In 2001, NAME conducted an infrastructure study of medical examiner and coroner facilities. In the absence of a nationwide list of those offices, the survey was sent only to individual members of NAME (primarily medical examiners but also some coroners). Some 125 jurisdictions, covering 39 states, replied. The jurisdictions covered a total of 175,000 deaths and 90,000 autopsies per year. The survey dealt with funding, workload, staffing, services, and facilities. Overall, the survey revealed that systems were small, poorly funded, and housed in outdated facilities.
There was wide variation in funding, ranging from $30,000 to $16 million per office. The average expenditure was $1-2 million, which translates to $1-2 per capita. Most offices spent $2,000-3,000 per autopsy. Accredited offices spent more per capita than did nonaccredited offices.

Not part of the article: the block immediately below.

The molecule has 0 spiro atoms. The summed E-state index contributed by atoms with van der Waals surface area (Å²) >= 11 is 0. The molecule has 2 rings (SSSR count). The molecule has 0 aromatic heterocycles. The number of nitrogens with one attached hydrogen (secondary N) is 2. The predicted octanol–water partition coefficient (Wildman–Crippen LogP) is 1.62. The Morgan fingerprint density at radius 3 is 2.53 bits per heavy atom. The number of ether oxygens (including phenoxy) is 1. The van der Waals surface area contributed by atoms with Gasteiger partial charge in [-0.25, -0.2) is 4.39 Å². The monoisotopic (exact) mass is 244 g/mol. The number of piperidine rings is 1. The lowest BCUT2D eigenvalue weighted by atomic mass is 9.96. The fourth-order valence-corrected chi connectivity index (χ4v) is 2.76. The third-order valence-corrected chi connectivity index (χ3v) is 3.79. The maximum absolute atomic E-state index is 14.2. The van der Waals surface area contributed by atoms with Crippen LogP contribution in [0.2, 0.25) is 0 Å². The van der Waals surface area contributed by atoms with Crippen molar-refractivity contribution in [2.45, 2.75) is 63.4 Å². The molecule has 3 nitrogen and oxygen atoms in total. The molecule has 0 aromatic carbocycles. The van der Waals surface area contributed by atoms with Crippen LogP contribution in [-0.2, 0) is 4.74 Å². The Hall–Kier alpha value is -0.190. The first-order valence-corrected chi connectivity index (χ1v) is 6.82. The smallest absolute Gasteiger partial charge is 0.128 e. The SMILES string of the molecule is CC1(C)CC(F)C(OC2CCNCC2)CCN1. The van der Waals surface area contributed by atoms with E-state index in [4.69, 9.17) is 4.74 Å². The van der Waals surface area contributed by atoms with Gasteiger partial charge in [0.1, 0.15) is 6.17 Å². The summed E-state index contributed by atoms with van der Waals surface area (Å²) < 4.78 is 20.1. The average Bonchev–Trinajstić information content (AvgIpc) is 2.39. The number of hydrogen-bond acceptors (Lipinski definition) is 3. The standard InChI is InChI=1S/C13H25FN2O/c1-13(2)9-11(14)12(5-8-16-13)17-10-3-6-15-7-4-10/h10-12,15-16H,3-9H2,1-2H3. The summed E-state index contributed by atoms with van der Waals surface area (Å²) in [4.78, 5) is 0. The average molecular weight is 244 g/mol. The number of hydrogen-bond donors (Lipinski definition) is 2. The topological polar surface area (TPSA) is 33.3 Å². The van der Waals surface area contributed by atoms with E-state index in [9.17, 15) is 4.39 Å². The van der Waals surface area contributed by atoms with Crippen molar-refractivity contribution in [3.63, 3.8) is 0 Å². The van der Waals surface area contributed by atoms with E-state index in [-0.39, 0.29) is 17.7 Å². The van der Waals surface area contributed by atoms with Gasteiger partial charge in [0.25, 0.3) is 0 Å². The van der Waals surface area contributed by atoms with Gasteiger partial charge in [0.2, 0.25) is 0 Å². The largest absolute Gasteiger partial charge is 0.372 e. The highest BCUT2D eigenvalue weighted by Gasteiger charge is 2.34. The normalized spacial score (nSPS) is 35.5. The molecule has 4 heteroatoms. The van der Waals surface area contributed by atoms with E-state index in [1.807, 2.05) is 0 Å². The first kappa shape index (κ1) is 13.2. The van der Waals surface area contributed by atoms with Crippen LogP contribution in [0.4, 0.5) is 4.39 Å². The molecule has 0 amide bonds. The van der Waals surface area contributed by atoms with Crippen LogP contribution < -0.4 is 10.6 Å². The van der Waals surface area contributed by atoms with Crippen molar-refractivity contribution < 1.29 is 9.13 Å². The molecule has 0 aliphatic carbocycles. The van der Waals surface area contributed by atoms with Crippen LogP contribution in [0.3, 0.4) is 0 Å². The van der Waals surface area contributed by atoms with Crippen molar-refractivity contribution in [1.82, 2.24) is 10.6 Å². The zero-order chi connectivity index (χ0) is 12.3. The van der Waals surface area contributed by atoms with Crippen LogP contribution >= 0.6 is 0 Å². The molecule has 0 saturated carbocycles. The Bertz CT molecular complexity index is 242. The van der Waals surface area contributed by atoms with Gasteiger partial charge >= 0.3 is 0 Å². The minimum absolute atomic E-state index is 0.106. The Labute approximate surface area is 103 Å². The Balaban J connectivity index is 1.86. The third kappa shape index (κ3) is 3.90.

Findings on workload revealed even greater variation. The number of autopsies performed each year, on a per capita basis, varied by a factor of about 40. The average office performed 707 autopsies per year. More than half the offices were doing more than the NAME-